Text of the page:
Jump to content

  • Log in with Facebook Log in with Twitter Log in with Windows Live Log In with Google      Sign In   
  • Create Account

Submit your paper to J Biol Methods today!
Photo
- - - - -

Negative Control Looks Like the Rest


  • Please log in to reply
11 replies to this topic

#1 smndtupidisaftr

smndtupidisaftr

    member

  • Active Members
  • Pip
  • 8 posts
0
Neutral

Posted 26 February 2013 - 03:30 PM

Funny problem I've been having recently. I'll amplify a PCR product of about 300 bp, and when I run it out on a gel, the negative control shows a band of the same size and intensity of my experimental lanes. I've changed the water, changed the enzyme, changed the dNTP, changed everything. Still it keeps happening. I would think maybe I missed contamination somewhere, but it's confounding me that the negative control is as bright as the other lanes. That's the part that I can't figure out. What's going on?

#2 Tabaluga

Tabaluga

    And we're back to square one

  • Active Members
  • PipPipPipPipPipPipPipPipPipPip
  • 315 posts
43
Excellent

Posted 26 February 2013 - 03:43 PM

Hm, i think that since it's that bright it's unlikely to be a contamination by aerosol. You said you changed every reagent... Do you change your gloves or at least take great care when opening the tubes ? and the tips ?

Il dort. Quoique le sort fût pour lui bien étrange,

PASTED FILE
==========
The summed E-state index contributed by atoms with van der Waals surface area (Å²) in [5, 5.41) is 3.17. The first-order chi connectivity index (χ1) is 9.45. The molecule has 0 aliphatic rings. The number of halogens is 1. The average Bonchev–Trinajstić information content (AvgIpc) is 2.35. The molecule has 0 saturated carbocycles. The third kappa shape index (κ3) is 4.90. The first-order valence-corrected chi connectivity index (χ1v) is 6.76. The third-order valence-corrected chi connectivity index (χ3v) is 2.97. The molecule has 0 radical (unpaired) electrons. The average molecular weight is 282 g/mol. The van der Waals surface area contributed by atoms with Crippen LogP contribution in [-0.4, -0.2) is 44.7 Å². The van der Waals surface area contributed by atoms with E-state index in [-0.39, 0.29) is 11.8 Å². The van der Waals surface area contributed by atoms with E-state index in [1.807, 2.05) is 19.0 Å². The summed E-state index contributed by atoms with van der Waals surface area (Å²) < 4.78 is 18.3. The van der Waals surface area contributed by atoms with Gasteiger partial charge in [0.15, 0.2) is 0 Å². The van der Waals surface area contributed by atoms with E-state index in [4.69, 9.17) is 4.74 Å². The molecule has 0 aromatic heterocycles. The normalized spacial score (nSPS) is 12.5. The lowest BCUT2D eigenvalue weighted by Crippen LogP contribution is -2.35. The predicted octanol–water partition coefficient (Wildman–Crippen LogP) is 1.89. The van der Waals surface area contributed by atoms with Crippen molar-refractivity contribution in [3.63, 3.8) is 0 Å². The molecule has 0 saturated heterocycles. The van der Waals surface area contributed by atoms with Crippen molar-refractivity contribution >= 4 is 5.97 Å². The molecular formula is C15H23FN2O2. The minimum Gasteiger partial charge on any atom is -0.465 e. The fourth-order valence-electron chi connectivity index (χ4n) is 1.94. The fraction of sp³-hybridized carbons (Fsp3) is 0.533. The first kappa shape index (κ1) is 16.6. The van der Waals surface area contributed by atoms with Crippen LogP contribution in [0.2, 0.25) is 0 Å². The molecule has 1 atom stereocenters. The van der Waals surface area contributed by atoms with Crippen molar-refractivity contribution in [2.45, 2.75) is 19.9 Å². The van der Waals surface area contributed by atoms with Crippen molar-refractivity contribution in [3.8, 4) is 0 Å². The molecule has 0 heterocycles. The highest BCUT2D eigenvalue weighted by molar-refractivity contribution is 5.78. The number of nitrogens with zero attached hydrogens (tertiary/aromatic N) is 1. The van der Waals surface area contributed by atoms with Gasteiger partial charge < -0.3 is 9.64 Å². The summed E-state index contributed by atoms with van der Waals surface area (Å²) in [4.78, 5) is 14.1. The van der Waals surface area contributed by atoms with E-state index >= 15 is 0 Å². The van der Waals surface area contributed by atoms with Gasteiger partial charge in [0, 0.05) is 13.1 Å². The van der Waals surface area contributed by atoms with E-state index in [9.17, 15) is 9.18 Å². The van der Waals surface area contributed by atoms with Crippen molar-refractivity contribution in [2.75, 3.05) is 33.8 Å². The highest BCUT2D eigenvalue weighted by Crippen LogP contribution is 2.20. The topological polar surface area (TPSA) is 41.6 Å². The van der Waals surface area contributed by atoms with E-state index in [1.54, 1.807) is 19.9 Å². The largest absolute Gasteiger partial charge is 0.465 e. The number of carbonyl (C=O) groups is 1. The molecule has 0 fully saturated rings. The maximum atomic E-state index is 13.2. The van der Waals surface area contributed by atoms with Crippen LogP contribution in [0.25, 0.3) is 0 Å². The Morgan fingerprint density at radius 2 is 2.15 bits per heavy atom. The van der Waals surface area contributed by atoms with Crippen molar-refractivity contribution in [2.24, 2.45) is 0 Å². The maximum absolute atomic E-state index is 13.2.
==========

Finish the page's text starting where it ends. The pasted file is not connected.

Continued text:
Il vivait. Il mourut quand il n'eut plus son ange;
La chose simplement d'elle-même arriva,
Comme la nuit se fait lorsque le jour s'en va.

 


#3 smndtupidisaftr

smndtupidisaftr

    member

  • Active Members
  • Pip
  • 8 posts
0
Neutral

Posted 26 February 2013 - 03:50 PM

I do take great care with the tips. With the gloves, I'm sure something might happen there. But would contamination from the gloves be enough to cause a band as bright as the others? I'm considering the fact that the template is the last thing I add. The negative control is done and sealed by the time I even touch the template.

I was thinking that using the PCR strip tubes may be an issue. Could using individual PCR tubes make a difference?

Edited by smndtupidisaftr, 26 February 2013 - 03:50 PM.


#4 bob1

bob1

    Thelymitra pulchella

  • Global Moderators
  • PipPipPipPipPipPipPipPipPipPip
  • 5,242 posts
336
Excellent

Posted 26 February 2013 - 04:04 PM

Have you considered that it might be more contamination in more than one reagent, unless you mean by "changed everything" you mean that you changed all the reagents at the same time.

It could also be that there is contamination in your primer stocks (not the working dilutions).

#5 smndtupidisaftr

smndtupidisaftr

    member

  • Active Members
  • Pip
  • 8 posts
0
Neutral

Posted 26 February 2013 - 04:06 PM

Have you considered that it might be more contamination in more than one reagent, unless you mean by "changed everything" you mean that you changed all the reagents at the same time.

It could also be that there is contamination in your primer stocks (not the working dilutions).